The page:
So what do we do?
Prepare. Organize. Fight like hell and don’t give up. We are at a disadvantage in the current climate, but we have a couple things on our side. First of all – you. This union has higher engagement, a more knowledgeable membership and a bigger financial reserve than almost any other. We know how to stand up for ourselves, and when we fight, we win.
After all, we are the people who unionized PG&E, who fought back against overwhelming odds to seize control our own future. No one gave us our power – we had to take it. And we have held on to it for 120 years. If I know you, I know you won’t let go of it now.
Second, we have spent years – decades, really – cultivating relationships in Sacramento, Carson City, and other state capitols. Because of your willingness to support the union, politicians know what a lineman is, why it’s important to have trained and experienced gas workers, the difference a good clerk can make to someone in trouble. They know 1245 workers are the best in the business, and their doors are open to us. We can and will activate these leaders to fight back against the federal government when they try to weaken us.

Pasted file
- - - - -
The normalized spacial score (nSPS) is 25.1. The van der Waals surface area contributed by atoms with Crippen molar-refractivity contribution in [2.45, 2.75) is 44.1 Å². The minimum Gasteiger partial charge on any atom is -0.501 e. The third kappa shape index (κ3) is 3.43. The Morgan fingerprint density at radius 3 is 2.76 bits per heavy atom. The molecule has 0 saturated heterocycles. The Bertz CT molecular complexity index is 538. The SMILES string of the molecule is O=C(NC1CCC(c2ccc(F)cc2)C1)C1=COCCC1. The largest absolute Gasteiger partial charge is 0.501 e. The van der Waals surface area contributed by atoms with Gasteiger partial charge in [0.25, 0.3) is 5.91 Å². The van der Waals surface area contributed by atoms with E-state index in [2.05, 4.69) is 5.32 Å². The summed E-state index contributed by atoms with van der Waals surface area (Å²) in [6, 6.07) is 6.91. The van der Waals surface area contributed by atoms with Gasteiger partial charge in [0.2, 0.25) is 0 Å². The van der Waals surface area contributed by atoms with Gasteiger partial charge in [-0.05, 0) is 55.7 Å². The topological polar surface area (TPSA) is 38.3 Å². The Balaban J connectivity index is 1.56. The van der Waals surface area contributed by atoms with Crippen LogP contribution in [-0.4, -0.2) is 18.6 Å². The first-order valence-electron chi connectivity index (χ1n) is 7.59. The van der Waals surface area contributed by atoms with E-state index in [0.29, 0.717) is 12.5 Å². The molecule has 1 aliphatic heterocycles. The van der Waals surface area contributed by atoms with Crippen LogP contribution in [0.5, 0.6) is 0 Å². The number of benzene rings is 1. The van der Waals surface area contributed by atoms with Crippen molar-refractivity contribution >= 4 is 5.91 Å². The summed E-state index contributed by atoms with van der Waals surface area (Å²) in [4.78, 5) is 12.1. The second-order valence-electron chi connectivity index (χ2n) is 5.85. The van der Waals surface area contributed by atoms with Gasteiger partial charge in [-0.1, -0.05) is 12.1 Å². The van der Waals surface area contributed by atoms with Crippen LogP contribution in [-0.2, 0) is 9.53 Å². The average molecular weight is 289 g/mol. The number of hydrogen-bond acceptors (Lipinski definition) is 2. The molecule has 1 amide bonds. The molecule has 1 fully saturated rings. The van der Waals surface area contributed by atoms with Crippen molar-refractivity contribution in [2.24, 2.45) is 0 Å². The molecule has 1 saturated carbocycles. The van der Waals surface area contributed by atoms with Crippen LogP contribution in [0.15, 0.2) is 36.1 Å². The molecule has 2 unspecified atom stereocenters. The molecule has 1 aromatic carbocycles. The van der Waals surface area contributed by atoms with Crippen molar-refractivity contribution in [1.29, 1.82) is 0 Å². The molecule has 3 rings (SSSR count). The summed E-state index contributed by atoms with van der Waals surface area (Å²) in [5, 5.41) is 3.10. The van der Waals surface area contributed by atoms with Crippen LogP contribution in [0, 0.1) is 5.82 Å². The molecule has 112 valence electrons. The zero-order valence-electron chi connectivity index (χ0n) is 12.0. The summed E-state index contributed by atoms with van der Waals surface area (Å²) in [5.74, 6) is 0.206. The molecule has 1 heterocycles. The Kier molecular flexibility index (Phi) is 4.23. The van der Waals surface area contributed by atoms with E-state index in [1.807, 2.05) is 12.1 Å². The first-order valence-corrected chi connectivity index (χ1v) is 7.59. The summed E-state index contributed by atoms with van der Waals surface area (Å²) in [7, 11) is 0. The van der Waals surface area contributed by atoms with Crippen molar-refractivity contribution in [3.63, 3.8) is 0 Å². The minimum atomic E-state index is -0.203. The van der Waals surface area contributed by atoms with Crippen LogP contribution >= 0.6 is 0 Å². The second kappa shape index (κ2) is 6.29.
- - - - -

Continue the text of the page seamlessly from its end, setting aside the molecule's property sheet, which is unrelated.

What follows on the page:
In many ways, unions are an antidote to the volatility of the modern era. We exist to provide stability – to ensure predictable wage increases and benefits, to fight against job loss as the economy ebbs and flows, to create a strong middle class that supports communities. And we act as a check on corporate power. For the good of our members and for the good of the country, we cannot cede our power to Donald Trump, to our employers, or to anyone. We must remain in control of our own future.
So we’re going to anticipate federal attacks on our right to exist, and plan for them. We’re going to embrace new technologies and use them to our advantage. And we’ll fight for our lives when it comes to keeping the work. This may be a time of dizzying change, but one thing is assured – we will not give up.
–Tom Dalzell, IBEW 1245 Business Manager